The Nigerian Football star Sunday Oliseh who was a central Midfielder in his days of playing football.
Facts: Oliseh played 63 international matches and scored four goals for Nigeria, and played at the Football World Cups of 1994 and 1998. Oliseh also participated in the Olympic gold medal winning team of 1996.
He recently shared - 8 reasons sports stars go broke.
- LACK OF FINANCIAL EDUCATION
- FAMILY AND FRIENDS
- EARNING TOO FAST
- LACK OF POST-CAREER PLANS
- SPENDING A LOT AND SAVING A LITTLE
- EXPENSIVE DIVORCES
- BAD BUSINESS INVESTMENT
- THE LIFE AFTER FOOTBALL SYNDROME
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In England wages of footballers average £30 000 a week (more than many households earn annually) but seven out of every ten ex-footballers are said to be ‘broke’ and having serious difficulties making ends meet.
Legendary sportspeople like Mike Tyson(earnings: $350 million, )Evander Holyfield ($250 million), Allen Iverson ($154 million), Arantxa Sanchez Vicario and Steffi Graf all declared themselves broke after their illustrious careers.
In Africa the figures are worse but the fact that most ex-African stars are smart and stay away from the public eye when it happens has helped mask the magnitude.
One is forced to ask how on earth this is possible, judging by the enormous sums earned during their active days?
LACK OF FINANCIAL EDUCATION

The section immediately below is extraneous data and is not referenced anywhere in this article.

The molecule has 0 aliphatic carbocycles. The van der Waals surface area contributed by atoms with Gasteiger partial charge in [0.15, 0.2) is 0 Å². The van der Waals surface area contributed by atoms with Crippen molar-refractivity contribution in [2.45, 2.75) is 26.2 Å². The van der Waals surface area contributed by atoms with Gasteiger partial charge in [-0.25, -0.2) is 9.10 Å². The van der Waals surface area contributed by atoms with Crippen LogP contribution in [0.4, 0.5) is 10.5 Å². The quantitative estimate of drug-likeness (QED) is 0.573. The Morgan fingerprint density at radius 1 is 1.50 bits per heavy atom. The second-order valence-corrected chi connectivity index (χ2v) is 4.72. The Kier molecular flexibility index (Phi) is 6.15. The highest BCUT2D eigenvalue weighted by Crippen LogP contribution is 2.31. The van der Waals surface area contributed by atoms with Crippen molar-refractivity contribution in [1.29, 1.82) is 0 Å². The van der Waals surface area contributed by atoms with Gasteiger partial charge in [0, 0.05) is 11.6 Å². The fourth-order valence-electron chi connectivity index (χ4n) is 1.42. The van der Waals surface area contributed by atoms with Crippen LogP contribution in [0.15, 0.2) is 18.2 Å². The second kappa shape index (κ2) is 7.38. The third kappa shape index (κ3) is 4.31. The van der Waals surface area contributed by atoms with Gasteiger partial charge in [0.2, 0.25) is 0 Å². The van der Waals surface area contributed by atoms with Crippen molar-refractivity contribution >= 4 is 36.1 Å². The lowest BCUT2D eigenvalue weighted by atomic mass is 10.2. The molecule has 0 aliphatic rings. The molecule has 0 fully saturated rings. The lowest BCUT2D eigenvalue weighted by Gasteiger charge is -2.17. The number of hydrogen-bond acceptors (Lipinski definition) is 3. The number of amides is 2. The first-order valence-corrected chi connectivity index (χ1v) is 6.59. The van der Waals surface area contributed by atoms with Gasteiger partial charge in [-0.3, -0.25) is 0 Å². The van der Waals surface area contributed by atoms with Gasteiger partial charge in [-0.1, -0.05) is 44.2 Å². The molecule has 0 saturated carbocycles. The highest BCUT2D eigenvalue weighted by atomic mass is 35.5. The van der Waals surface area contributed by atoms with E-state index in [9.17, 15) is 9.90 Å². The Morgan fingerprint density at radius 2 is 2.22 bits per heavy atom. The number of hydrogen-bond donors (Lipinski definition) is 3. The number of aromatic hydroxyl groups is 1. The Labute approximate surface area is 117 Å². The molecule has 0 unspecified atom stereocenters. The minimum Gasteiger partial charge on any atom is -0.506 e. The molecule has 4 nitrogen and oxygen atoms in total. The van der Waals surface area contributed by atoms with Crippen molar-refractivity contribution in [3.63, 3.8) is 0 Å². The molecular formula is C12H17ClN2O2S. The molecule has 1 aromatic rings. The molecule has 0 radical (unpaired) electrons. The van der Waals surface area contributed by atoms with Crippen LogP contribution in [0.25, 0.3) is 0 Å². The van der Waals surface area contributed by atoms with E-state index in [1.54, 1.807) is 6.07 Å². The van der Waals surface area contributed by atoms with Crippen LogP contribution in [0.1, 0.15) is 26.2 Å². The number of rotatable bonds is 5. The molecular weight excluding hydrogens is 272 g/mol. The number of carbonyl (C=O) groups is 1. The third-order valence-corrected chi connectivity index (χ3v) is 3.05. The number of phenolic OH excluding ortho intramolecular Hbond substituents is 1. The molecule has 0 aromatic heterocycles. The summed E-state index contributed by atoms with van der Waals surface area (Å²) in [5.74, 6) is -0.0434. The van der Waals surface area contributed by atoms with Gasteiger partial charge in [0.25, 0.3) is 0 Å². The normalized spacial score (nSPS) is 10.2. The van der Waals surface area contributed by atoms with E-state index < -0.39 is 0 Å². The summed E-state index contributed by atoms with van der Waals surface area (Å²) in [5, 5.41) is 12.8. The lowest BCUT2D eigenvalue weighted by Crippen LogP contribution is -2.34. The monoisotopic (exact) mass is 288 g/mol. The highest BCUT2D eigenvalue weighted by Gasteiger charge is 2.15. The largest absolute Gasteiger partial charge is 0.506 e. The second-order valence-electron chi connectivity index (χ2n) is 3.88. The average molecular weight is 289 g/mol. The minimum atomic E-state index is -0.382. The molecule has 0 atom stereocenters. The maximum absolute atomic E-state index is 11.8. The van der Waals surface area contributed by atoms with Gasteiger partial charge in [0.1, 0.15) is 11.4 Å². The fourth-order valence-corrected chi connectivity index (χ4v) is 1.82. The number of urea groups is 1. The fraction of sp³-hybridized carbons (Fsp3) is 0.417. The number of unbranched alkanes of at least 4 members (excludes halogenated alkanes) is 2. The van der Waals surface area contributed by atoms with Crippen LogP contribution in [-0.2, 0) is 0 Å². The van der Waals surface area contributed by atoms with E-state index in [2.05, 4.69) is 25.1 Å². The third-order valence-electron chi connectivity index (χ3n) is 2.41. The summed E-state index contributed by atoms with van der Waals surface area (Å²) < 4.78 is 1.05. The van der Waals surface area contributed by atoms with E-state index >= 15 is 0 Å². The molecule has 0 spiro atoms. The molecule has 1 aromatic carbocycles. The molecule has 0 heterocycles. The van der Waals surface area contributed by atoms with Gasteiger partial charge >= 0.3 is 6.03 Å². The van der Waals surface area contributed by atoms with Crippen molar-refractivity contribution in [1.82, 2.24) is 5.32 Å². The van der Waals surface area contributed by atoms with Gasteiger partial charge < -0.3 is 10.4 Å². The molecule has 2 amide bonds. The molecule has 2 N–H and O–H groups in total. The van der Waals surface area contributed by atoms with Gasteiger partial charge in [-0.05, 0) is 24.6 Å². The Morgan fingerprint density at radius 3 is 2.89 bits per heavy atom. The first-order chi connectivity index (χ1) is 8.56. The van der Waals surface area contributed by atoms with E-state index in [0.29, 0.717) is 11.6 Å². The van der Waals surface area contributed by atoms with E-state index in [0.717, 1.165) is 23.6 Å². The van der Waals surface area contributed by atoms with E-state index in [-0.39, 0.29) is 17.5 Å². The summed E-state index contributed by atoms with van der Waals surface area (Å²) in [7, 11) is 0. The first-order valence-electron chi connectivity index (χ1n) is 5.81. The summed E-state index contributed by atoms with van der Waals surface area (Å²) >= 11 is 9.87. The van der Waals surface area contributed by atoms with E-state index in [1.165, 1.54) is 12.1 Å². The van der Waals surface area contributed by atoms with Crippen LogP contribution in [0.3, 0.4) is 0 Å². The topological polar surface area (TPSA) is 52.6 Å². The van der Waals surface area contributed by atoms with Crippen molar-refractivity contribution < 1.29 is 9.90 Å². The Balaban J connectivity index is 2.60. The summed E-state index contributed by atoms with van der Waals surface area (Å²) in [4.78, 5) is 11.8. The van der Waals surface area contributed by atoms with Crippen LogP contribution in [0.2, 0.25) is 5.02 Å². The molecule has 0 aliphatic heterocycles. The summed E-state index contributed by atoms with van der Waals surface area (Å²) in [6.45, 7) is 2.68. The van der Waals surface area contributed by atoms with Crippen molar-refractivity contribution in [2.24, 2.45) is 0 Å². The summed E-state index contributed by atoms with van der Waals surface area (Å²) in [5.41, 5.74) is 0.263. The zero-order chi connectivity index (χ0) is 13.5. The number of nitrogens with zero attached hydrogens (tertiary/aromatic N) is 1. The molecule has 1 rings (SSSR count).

Contrary to what most people think, sportsmen are not complete illiterates or un-educated. They are educated in the art of sports and not finance. To get to the top of the world, you have to focus all your time to your sport and school education suffers. Hence, in most cases, top athletes are not educated in financial matters. This is no excuse but they hardly devote time to learn how to manage money.
Most superstars originate from acutely poor backgrounds and, in most cases, are raised by financially poor but not necessarily morally poor parents. They generally have a good heart but when the riches come to these sportsmen, they are found wanting in the know-how to handle this sudden wealth.
Case Study: Mike Tyson, ex world heavyweight boxing champion
FAMILY AND FRIENDS
Especially among Coloured stars and Africans, a man’s wealth is shared among his family and we do have huge families.